> > > non-experts take that to mean that something _can't_ be broken,
> > > that is their fault -- all the experts have said is they don't know
> > > how to break it _yet_.
> > Which is just another way of expressing my point:
> > no cipher can be trusted in practice.
> Then, by extension, no layering of ciphers can be trusted either. That
> stance isn't very productive, even if it's true.
Reality is what it is. We do not control it. We
can attempt to model reality, but when the model does
not correspond to what we see, as in the OTP, then we
are wise to change the model, instead of inventing
excuses about why the model would work if only we
would see differently.
No cipher and no layering of ciphers can be trusted
absolutely. However, using the exact same cipher
as everyone else and never changing that cipher sets
up exactly the worst possible case for the user and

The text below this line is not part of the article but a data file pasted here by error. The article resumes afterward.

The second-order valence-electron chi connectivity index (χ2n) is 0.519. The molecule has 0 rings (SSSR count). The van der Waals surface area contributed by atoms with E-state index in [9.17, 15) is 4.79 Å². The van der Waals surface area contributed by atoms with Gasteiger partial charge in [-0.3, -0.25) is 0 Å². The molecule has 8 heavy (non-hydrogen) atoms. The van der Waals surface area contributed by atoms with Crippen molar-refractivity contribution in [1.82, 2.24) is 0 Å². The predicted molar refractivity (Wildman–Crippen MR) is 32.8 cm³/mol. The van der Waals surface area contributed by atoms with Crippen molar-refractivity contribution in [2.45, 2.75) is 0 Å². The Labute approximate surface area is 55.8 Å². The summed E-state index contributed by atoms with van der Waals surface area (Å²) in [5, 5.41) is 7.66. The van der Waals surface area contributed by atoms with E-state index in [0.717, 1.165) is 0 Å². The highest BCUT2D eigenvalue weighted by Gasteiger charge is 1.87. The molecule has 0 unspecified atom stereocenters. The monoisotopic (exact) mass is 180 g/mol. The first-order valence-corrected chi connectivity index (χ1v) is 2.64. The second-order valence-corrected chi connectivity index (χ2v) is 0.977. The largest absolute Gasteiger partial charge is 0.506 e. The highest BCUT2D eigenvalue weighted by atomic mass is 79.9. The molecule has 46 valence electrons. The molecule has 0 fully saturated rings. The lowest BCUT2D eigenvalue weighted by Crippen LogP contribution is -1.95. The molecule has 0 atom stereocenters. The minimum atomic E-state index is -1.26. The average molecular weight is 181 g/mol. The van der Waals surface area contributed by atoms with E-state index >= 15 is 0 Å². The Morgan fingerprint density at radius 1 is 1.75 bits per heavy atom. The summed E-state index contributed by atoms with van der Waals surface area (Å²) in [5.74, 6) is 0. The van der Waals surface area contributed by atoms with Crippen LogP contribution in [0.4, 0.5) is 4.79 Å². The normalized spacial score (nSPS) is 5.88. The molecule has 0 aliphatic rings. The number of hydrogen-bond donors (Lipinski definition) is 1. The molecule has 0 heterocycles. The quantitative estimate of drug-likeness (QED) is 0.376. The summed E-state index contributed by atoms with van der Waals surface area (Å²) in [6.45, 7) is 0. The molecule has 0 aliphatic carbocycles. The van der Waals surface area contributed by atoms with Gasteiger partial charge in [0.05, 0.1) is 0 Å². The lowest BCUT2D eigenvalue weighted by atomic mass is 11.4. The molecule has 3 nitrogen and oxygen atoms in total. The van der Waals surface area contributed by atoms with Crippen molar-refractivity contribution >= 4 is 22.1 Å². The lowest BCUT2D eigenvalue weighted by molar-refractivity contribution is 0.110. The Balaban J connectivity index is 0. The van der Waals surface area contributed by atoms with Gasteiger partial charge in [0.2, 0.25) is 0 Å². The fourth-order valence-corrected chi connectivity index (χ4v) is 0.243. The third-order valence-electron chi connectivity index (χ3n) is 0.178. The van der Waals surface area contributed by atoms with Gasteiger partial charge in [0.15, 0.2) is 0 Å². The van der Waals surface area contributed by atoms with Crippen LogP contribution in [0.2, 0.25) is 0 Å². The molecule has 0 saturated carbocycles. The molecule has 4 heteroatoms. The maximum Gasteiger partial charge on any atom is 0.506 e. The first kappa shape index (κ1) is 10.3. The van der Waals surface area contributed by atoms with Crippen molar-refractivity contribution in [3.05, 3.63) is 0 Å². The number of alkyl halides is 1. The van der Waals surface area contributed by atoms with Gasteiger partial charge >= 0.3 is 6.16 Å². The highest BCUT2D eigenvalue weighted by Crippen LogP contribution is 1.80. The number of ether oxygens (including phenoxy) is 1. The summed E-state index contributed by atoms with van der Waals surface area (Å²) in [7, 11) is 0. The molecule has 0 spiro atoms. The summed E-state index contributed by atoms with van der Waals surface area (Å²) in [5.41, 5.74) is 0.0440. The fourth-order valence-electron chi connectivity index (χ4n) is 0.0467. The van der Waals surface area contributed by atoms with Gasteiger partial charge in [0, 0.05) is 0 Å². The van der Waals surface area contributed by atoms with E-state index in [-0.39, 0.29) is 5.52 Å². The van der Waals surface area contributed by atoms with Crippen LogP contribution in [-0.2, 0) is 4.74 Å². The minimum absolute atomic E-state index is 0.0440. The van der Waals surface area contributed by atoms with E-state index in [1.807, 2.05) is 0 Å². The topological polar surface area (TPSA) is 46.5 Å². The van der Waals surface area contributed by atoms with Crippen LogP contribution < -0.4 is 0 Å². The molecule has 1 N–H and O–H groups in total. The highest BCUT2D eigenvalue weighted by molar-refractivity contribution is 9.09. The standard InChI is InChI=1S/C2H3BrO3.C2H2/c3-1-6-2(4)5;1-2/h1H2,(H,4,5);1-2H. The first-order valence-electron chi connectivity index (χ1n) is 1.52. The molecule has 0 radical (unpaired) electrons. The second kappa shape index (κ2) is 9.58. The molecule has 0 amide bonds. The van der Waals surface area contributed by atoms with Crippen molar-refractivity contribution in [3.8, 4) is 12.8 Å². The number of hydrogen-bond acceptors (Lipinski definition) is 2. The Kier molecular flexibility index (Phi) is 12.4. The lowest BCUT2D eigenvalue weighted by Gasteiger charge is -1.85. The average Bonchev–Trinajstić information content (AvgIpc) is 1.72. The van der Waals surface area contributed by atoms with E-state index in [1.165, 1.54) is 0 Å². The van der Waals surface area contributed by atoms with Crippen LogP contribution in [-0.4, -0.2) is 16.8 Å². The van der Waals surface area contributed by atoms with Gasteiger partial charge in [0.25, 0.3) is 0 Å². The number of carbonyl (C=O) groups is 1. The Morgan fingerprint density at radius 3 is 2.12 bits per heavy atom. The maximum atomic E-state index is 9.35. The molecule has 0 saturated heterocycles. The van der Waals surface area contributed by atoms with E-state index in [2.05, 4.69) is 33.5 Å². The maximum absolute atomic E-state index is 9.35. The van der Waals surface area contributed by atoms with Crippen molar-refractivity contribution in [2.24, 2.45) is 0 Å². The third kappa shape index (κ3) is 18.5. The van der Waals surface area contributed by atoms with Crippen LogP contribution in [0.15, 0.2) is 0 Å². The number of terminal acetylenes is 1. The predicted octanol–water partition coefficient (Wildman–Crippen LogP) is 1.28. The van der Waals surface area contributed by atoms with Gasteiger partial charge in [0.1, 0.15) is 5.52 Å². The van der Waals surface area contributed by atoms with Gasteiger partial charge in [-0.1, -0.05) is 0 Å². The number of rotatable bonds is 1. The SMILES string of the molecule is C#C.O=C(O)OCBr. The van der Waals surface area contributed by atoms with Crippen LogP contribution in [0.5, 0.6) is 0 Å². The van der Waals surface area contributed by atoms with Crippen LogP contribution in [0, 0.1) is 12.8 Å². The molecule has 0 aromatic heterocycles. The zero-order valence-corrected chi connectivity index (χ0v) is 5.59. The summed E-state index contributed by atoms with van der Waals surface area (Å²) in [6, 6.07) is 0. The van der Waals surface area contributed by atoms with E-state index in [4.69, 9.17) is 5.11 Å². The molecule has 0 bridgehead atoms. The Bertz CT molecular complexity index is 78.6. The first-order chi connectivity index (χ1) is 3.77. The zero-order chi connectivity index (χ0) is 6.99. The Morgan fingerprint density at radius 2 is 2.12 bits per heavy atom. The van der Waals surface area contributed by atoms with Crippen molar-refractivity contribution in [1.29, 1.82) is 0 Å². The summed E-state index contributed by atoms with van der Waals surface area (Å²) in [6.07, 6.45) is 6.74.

the best possible case for the attacker. Using one
cipher means only that one puzzle need be solved
for an almost universal payoff. And once the puzzle
is solved, everybody will continue to contribute
their data, because conventional wisdom will have
us all use that same cipher for years.
We cannot use a multiple cipher construction to
prove strength. But we *can* guarantee that if our one
cipher is broken, our data *will* be at risk unless we
do something more, like using other ciphers in sequence.
Furthermore, we *can* guarantee that if our one cipher
has been broken, it will *not* get un-broken until we